Angie Boissevain

From Wikipedia, the free encyclopedia
Jump to: navigation, search
Angie Boissevain
Angie Boissevain.jpg
Religion Sōtō
Personal
Nationality American
Senior posting
Based in Floating Zendo
Title Roshi
Predecessor Vanja Palmers
Religious career
Teacher Kobun Chino Otogawa
Family
Children 3 children

Angie Boissevain is a Sōtō Zen roshi currently leading the Floating Zendo in San Jose, California.[1] A Dharma heir of Vanja Palmers, for many years she was director and then teacher of Jikoji in the Santa Cruz Mountains. Today she leads meditation retreats in California and abroad.[2]

Biography[edit]

Boissevain first developed her interest in meditation while in college, attending a small Quaker meeting house on campus. She married while still in college and had her first child just after graduation. The family soon moved to San Francisco, California, where one weekend she and her husband stumbled upon Tassajara Zen Mountain Center (of the San Francisco Zen Center) during a weekend excursion. The couple had arrived just after Tassajara had conducted its first winter sesshin and opened to the public for the guest season. They stayed that evening and heard a talk by Shunryu Suzuki and learned how to sit zazen. The couple continued to return to Tassajara frequently as guests, and when it was time to leave someone told them that Kobun Chino Otogawa lived within three miles of their home. By now she had three children, and after a few months (in 1971) she went to see Kobun and became his student. She has remarked since on how she instantly knew he was her teacher from their first meeting. Zen practice was very hard for her, as her husband traveled frequently and she bore most of the parental duties.[3]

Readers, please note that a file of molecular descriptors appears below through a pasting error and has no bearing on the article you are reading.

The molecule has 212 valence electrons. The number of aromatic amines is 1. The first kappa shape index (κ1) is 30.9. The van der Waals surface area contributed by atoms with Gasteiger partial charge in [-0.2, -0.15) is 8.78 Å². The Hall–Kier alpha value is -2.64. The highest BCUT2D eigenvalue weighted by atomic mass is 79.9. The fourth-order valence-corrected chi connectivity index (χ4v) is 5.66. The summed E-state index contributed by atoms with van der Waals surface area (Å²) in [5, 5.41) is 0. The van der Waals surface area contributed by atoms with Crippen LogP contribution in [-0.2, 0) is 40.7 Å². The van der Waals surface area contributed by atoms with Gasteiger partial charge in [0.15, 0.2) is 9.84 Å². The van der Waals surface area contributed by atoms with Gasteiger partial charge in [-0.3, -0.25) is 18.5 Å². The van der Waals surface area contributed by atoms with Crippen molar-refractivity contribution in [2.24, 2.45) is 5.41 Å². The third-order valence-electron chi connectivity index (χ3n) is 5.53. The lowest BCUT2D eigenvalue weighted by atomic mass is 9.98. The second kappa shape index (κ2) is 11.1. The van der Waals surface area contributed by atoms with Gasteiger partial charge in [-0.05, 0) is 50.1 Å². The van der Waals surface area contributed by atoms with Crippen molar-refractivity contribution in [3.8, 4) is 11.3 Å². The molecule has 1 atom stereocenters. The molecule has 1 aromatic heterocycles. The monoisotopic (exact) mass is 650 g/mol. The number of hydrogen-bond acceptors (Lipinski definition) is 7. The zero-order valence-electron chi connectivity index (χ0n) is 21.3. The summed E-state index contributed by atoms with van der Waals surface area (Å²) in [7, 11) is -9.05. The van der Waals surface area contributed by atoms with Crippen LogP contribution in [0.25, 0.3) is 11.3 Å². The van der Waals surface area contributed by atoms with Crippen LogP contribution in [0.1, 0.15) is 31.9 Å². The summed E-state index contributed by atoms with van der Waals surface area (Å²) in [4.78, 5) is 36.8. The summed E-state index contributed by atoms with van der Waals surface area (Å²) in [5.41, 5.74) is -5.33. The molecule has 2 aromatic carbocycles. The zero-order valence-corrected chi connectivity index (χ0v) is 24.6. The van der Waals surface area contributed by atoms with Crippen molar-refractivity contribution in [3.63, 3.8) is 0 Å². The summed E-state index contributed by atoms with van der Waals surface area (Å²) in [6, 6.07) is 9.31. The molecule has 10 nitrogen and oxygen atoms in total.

When Jikoji in the Santa Cruz Mountains was established in 1983 by Kobun, Boissevain served as director there until the late 1980s.[4] Soon after Kobun had begun teaching in New Mexico and Boissevain led the sesshins and gave Dharma talks. Kobun was very encouraging in this regard. One day, during a memorial service, Kobun grabbed a stick and ran it through some incense three times and handed it to Boissevain—then walked away. This was Kobun's official recognition of her as an independent teacher. Without ceremony, he later gave her a robe and bowl.[3] In 2002, when Kobun died in Switzerland while trying to save his drowning daughter, Boissevain had been undergoing Dharma transmission with him. She received Dharma transmission in 2004 from Vanja Palmers, a Dharma heir of Kobun.[5]

See also[edit]


References[edit]

  1. ^ "Floating Zendo Blog". floatingzendo.org. June 15, 2012. Retrieved July 11, 2012. 
  2. ^ "Angie, Our Teacher". floatingzendo.org. 2012. Retrieved July 11, 2012. 
  3. ^ a b The Homemaker Roshi
  4. ^ Ford, 137
  5. ^ "Kobun Chino, Angie’s Teacher". floatingzendo.org. 2012. Retrieved July 11, 2012.